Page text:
Regarding Ed’s post this morning: While I am happy to be in such good company, I don’t think my frustration with Republicans has much to do with a disregard for voters or an idealization of Barack Obama. I can think of plenty of reasons to vote against Obama. What I have a harder time doing is thinking of reasons to vote for Mitt Romney or to excuse some Republicans’ excessive partisanship. Yesterday I cited clear examples where Republicans changed their minds fundamentally on policy relating to health care, the environment and job-creating stimulus. These flip-flops coincided with Obama’s presidency, and I can’t think of any explanation for them other than seeking to limit the president’s success and damage him politically. The infamous statement of Sen. Mitch McConnell (R-Ky.), just months into Obama’s presidency, that the main goal for Republicans was to make the president a one-termer is more proof positive.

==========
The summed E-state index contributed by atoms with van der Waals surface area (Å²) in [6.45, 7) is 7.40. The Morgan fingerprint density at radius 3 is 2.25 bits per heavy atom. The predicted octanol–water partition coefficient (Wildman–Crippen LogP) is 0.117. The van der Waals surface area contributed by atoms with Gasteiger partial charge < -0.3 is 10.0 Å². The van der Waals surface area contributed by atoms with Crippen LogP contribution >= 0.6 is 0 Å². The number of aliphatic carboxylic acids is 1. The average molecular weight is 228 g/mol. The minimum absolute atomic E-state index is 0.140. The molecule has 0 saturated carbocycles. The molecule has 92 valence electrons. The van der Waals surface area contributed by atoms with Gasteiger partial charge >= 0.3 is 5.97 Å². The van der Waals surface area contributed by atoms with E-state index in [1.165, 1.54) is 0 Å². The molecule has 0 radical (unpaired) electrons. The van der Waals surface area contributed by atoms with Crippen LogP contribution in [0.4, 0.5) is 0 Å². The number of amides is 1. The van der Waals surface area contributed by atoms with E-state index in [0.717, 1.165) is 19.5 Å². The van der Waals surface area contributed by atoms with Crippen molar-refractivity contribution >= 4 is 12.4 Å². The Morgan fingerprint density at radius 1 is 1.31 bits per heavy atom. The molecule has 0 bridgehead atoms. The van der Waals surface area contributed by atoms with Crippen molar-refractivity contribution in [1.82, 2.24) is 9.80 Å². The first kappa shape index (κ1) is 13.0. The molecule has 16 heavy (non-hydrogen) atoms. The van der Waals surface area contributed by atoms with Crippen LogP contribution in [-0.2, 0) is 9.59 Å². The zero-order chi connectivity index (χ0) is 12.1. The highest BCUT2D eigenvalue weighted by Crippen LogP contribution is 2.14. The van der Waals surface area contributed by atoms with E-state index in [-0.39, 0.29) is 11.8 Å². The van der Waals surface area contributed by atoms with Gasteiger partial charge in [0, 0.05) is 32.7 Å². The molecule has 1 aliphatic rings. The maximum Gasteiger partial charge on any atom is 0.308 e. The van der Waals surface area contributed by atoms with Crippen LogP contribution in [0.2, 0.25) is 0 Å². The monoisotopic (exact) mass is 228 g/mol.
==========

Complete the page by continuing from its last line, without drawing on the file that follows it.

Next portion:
I am also in agreement with Ornstein and Mann who believe that partisanship has reached a new degree of zealotry in some Republican circles, expressed best by Indiana Republican senate candidate Richard Mourdock who said, “I have a mind-set that says bipartisanship ought to consist of Democrats coming to the Republican point of view.” Mitt Romney is having to march to this tune, moving far right on the budget and immigration, to cite two examples.
Finally, I don’t know whether Obama will win. But if he doesn’t, I won’t blame the voters or him. I’ve been in politics long enough to become forgiving. What I will be interested in then is what message the victors heard from the electorate. Was it that voters want extremists who force their minority views on the country? I doubt it. Voters are smarter than that.